• For the first half of 2017, Downstream business recorded an increase in PAT attributable to better petrochemical product spreads as well as higher trading and marketing margins.

• Higher volume recorded from petrochemicals was 4.0 MMT for the first half of 2017 compared to 3.5 MMT in the corresponding period last year, following the commissioning of PETRONAS Chemical Fertiliser Sabah Sdn Bhd (also known as SAMUR) further supported Petrochemical business in capturing favourable products spreads.

• Healthy trading and marketing margin for Crude and Petroleum products mainly driven by focused trading strategies towards high-value activities.

• PETRONAS' key downstream project continues to progress well with the Pengerang Integrated Complex (PIC) project achieving 70 per cent completion at 30 June 2017 with seven per cent progress during the second quarter of 2017.

• PETRONAS, through its lubricants business unit, the PETRONAS Lubricants Marketing (Malaysia) Sdn Bhd has successfully secured a four-year Supply Contract Renewal from Mercedes Benz through Cycle and Carriage Bintang Berhad.

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Your Weekly Update: 17 - 21 February 2020

Market Watch   

Headline crude prices for the week beginning 17 February 2020 – Brent: US$53/b; WTI: US$49/b

  • As the Covid-19 pandemic seems to be coming increasingly under control, crude oil prices are recovering some ground as the market moves into speculative mode given the availability of cheap crude cargoes
  • Case in point, while the fear was of widespread demand destruction in China, a sudden buying spree by Chinese independent teapot refineries – attracted by cheap spot cargoes – surprised the market, being a sign that Chinese private refiners are anticipating a rebound in demand sooner rather than later
  • Despite this, the pandemic is still recalibrating Chinese energy demand in a dramatic way, with reports of four LNG tanker bound for northern China from Oman and Qatar diverted as CNOOC invoked force majeure on its contracts
  • China’s pain is also India’s gain, with so-called ‘distressed cargoes’ originally intended for China now offered to India at attractive terms from all over the world, including grades from the Caspian Sea to Latin America and West Africa
  • Based on the situation in China, the IEA is forecasting the first annual decline in quarterly global oil demand for the first time in over a decade, and dragging overall 2020 growth down by 30% to 825,000 b/d; the EIA followed suit as well, cutting its Brent price forecast for 2020 from US$64.83 to US$61.25
  • China and key Asian hubs impacted by the virus like Hong Kong and Singapore have pledged to provide extra fiscal stimulus to counteract the impact of the pandemic, possibly setting the stage for a rebound in Q2 2020
  • Saudi Arabia’s attempt to cajole the OPEC+ club into extending its supply cuts until June 2020 through an emergency February meeting has faded, with Russia being the main holdout
  • Amid the turmoil in the markets, the US active rig count remained unchanged for the week, adding two oil sites but losing gas and miscellaneous sites for a total of 790
  • Oil prices gained over the week as the Covid-19 pandemic looks to be contained; Brent should trade in a higher US$57-59/b range and WTI at US$43-55/b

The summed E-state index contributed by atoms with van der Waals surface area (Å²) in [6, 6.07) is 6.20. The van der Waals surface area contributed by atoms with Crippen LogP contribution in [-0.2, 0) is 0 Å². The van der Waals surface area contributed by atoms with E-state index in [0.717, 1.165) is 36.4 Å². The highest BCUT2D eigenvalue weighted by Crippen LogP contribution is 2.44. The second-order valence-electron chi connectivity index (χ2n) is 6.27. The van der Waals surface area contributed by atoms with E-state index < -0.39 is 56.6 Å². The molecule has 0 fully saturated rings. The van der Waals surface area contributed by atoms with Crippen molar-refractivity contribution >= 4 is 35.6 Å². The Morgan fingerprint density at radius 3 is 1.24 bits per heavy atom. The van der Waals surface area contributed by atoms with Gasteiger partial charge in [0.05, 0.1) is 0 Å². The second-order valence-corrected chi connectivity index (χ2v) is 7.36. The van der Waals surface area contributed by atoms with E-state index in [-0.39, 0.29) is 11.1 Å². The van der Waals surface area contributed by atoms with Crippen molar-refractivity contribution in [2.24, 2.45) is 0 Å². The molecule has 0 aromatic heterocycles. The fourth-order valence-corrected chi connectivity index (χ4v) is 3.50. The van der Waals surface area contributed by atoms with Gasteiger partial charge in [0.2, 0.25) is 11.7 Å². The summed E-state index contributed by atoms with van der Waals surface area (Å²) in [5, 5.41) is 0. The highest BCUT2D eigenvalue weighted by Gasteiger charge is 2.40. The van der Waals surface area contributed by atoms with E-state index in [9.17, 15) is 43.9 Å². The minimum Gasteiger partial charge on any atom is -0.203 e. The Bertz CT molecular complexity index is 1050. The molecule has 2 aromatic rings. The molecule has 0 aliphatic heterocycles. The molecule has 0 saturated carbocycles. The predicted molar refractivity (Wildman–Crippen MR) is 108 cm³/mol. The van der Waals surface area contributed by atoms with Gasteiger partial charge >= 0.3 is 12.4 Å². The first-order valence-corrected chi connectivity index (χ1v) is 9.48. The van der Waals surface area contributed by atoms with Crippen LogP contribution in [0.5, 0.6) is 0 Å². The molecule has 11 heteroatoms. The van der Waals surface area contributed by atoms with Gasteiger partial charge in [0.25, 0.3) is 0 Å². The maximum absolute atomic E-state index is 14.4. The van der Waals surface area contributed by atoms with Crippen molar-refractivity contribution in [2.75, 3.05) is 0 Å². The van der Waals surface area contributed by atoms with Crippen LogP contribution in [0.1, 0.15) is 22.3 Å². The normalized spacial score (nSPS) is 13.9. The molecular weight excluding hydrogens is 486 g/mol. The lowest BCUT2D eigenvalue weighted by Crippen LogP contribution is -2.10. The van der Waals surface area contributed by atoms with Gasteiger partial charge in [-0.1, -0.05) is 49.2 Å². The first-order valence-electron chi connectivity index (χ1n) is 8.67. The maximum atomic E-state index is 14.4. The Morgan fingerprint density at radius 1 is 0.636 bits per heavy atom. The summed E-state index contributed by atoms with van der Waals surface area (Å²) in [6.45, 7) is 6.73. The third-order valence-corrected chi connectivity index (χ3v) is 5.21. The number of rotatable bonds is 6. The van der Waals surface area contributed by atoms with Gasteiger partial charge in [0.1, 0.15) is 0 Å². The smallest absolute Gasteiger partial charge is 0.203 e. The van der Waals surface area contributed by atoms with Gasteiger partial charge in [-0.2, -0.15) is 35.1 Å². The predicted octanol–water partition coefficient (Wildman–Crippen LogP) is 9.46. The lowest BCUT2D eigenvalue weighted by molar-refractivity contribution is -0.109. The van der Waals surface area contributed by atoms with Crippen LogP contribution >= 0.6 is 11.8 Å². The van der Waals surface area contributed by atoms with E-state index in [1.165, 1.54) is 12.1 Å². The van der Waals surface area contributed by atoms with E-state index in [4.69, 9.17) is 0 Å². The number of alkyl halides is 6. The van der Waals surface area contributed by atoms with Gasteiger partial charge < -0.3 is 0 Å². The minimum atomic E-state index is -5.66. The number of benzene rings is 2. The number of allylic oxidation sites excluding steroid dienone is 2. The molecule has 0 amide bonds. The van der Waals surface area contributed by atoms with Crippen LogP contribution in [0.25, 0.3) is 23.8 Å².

Headlines of the week

Upstream

  • Saudi Arabia and Kuwait have officially restarted production from their shared Wafra field in the Neutral after five years of halted output
  • Despite being hampered by quarterly waivers that are subject to renewals by the US government, Chevron has ramped up production at its Petropiar crude upgrader plant in Venezuela to 130,000 b/d after being closed for most of 2019
  • Canada’s Alberta province’s plan to ease its crude glut through rail shipments has hit a snag, as protestors blocked train lines and the provincial government ordered trains to reduce speeds after a major derailment and fire
  • Tullow Oil reports that it has received approval from Ghana to flare gas ‘when necessary’ from its offshore fields, which should help the beleaguered company support production levels after a set of disappointing results for 2019
  • Somalia has passed a new petroleum bill into law, with the aim of setting up a regulatory framework to attract foreign upstream investment; Somalia currently does not produce any oil but estimates suggest significant reserves
  • As Uganda prepares to start producing oil for the first time, distribution and transport infrastructure remain an issue, with the state recently tapping a Chinese lender to build three roads to connect to its western oilfields
  • After a challenging few years of scandals and a subsequent refocusing on upstream, Petrobras has now hit a new upstream production record, with the ramp-up in pre-salt basins contributing to 3.025 mmboe/d in Q4 2019
  • CNOOC has commenced production at the offshore Bozhong 34-9 field in the Bohai Sea, with peak output expected at 22,500 b/d of crude by 2022

Midstream/Downstream

  • The Covid-19 Wuhan outbreak has claimed a few more refinery scalps, with ChemChina shutting down its 100 kb/d Zhenghe refinery in Shandong and reducing processing at its Changyi and Huaxing refineries by 10%; Hengli Petrochemical has cut utilisation rates at its new 400 kb/d Dalian refinery by some 17% as well, as petchem demand dries up
  • The 120,000 b/d Azzawiya Oil Refining Company refinery in Libya has been forced to halt all operations, as a prolonged conflict in the country has dried up the availability of crude for export or local refining
  • Egypt has given the go-ahead for a US$2.5 billion, 65 kb/d oil refinery in the Upper Egypt region, focusing on hydrocracking mazut – heavy, low quality fuel oil typically used for power generation – into high-value fuels
  • The Bangladesh Petroleum Corp has awarded a tender to supply some 1.06 million tons of gasoil, jet fuel, fuel oil and gasoline to Unipec and Vitol
  • Vietnam’s Nghi Son refining has offered a cargo of gasoil for export for the first time – an indication of slowing domestic demand from the Covid-19 outbreak that is hitting most major East and Southeast Asian economies

Natural Gas/LNG

  • NextDecade Corp’s US$15 billion, 26 million tons per annum Rio Grande LNG facility in Texas has been cleared for LNG exports by the US DoE
  • Portugal’s Sines port is being eyed by US energy companies as a strategic landing point for US LNG exports to Europe, as American LNG exporters race to lock down customers amid a supply glut that could last for years